By Russell Bruce
Well that went down well didn’t it. Few takers for Kwerteng’s mini budget which was not exactly mini in the extent of the changes he announced. The markets didn’t like it and sterling took another battering. A year ago the £1 bought $1.38 but got ravished yet again in the wake of the budget losing 21% of its value compared to a year ago. Friday’s closing value was just $1.0856.
We have covered the fall and fall of the value of the pound previously. In the years before the WW2, £1 sterling still bought $5 US, equivalent today to 40p for $1, but the downward trend became inevitable as America became the dominant global economy with metals and resources priced increasingly in dollars.
Given the concerns and criticisms of Kwarteng’s budget Monday may bring further pressure on the value of sterling when markets open. Kwarteng traded tax cuts for the wealthy for a steep rise in the cost of government borrowing with his uncosted budget. The increasing cost of borrowing is also hitting households with higher mortgages and credit card costs. A case of ‘we are all in this together’ however much we dislike the real cost of this budget.
Key high profile commentators like the FT’s Martin Wolf summed his article up with this comment “In sum, this mini-Budget will do nigh on nothing to raise medium-term growth, but risks serious macroeconomic instability.”
Our headline diagram which has been well shared on social media highlights the extent to which the wealthiest decile stand out to benefit big time. Kwerteng and Truss believe they will spent the tax savings and benefit the economy. Both Truss and Kwerteng are wealthy people and know fine well the rich to not behave in that way.
How will you pay for it Kwasi Kwerteng?
Scotland is constantly asked how we will pay for services in an independent Scotland. Kwarteng has not explained how he will pay for his tax cuts other than by unbelievable gibberish on trickling down, a fallacy we unpick below.
The highest earners will save around £2000 a year with the scrapping of the national insurance increase. One thing they will invest in is to put more money into their private pensions. Until the end of this tax year high earners can claim 45% against their extra contributions. After 5th April the maximum will be 40% so there will be a rush to pocket that extra 5% in the months ahead. Tax relief on pensions is just one of the many inequalities most people are unaware of. Relief is given at a taxpayers highest rate. In a society that actually worked to promote inequality there would be a flat rate of relief for everybody.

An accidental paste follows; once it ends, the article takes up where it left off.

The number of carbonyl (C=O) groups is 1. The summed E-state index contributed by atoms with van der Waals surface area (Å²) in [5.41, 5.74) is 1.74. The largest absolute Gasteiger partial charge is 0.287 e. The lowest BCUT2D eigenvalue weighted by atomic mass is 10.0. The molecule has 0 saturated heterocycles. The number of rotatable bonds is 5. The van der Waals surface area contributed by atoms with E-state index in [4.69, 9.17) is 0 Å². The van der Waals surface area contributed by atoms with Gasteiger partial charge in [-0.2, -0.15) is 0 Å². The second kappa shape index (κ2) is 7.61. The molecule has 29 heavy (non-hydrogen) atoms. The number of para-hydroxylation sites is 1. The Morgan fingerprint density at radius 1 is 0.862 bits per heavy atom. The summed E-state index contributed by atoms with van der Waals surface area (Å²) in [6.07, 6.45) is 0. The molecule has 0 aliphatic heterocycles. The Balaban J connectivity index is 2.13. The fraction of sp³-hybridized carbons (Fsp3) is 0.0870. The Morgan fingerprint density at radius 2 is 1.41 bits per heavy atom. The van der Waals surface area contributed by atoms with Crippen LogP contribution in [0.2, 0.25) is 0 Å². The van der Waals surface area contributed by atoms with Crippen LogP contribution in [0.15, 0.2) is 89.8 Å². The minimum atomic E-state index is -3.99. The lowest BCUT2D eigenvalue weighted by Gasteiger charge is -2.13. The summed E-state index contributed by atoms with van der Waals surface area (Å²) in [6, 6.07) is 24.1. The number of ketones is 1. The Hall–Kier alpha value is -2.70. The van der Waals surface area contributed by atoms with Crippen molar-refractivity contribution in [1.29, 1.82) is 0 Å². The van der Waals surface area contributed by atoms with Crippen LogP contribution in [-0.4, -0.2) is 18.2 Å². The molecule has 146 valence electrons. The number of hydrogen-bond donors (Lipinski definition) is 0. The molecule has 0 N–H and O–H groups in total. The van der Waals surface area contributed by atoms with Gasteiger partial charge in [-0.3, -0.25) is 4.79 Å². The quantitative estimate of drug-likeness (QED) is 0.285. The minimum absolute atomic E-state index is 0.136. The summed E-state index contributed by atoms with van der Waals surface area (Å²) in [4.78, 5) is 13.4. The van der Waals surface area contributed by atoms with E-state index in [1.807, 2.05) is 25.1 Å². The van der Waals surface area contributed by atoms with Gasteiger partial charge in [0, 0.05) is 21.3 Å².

Those who propose a flat rate suggest around 30%. Tory and Labour governments haven’t paid any attention because ‘the man and woman in the street’ has no inkling that tax relief on pension contributions is something else that the highest earners benefit from disproportionately.
Where else might those in decile 10 spend their Kwarteng gains. The major resource companies use dollars for their accounts so a few more oil shares with healthy dividends in dollars could be one thing. Oil demand in the UK has contracted because people are trying to save on the cost of fuel but globally oil demand is up and is even being used for electricity generation in some countries. With more to spare then foreign holidays and homes might be on the cards representing a transfer from the UK to other countries.
Still more Kwarteng cash, then some luxury goods from France. France is the country that leads the world in the range and volume of luxury goods with names like Christian Dior, Cartier, Chanel, Hermès, Givenchy, Chloé, Yves Saint Laurent, Louis Vuitton, Jean Paul Gaultier and many others.
The Truss/Kwarteng argument is spending from the wealthiest will trickle down to benefit us plebs but no serious commentator believes this will happen and the list of most probable spending choices covered above indicates the beneficiaries will be other countries and not the areas still vainly thinking they might get a bit of levelling up.